Based on map provided in the National Register of Historic Places Registration Application.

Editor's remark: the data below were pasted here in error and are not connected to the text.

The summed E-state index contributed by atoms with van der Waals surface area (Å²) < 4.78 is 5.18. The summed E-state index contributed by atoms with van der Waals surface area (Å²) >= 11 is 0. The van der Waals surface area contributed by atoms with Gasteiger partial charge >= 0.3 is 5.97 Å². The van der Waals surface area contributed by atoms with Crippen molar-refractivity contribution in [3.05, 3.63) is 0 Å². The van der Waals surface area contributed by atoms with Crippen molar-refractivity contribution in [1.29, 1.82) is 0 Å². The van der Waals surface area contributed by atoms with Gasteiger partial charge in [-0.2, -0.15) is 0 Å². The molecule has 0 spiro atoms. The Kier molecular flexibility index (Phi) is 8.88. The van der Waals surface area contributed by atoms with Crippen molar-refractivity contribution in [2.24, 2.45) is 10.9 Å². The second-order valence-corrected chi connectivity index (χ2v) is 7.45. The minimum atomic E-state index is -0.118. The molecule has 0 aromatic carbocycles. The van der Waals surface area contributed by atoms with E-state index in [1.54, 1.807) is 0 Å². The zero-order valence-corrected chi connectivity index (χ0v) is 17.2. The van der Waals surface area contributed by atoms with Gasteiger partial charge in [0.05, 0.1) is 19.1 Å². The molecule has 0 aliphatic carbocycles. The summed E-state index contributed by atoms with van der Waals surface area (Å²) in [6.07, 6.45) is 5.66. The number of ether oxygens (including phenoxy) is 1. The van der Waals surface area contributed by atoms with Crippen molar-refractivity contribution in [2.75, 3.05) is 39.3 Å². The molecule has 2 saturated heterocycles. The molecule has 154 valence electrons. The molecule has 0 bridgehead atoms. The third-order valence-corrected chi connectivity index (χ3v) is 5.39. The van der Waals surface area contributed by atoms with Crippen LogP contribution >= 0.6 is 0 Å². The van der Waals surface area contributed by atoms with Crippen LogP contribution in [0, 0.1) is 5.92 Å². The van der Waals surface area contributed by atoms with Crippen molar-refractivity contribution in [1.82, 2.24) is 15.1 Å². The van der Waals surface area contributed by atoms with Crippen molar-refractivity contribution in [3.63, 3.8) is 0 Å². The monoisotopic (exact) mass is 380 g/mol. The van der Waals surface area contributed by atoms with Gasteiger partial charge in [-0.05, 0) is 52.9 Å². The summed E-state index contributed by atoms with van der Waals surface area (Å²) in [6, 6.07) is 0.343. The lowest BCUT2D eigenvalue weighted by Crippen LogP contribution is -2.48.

• No. 2. 130 North Calumet Road or 101 Broadway, c.1895, The Queen Anne commercial building on the southwest corner of Broadway and Calumet Road was built c. 1895. In 1888, Elias Thomas built a brick building here. In 1898, the store was rebuilt by Myron and Harry Smith who operated a general dry goods store called M. Smith and Son. His son Harry operated the store until his death in 1961. Harry's son Richard continued the business until 1973.[3] This building has a flat-iron shape and the entry bay wall and second floor above is chambered. The chambered face of the storefront has double leaf wood doors with a wood transom above. The lintel over the doorway is sentimental arch shaped and has scroll shaped corner blocks supporting it. The brick corner piers flanking the door have stone banding. Steel or iron I-beam lintels with rosettes span the tops of the side storefronts, which have wood framed large windows and transoms. The flank of the building along Calumet Road has a row of small multi-pane windows set high on the wall. Each has a stone sill and sentimental arched, multi-coursed arches top each square headed window. A double row of saw tooth-laid brick link the window arches. On the second floor, full size one-over-one double hungs march along the Calumet Road side, each with a stone sill and sawtooth coursing linking the sills and arches. The arches on the second floor are header multi-coursed with a projecting extrados course forming a hood. The north elevation facing Broadway has a double window on the second floor with a single broad arch over both windows. Decorative balusters with finials stand atop the entrance chambered bay and the end of the building facing Calumet.[3]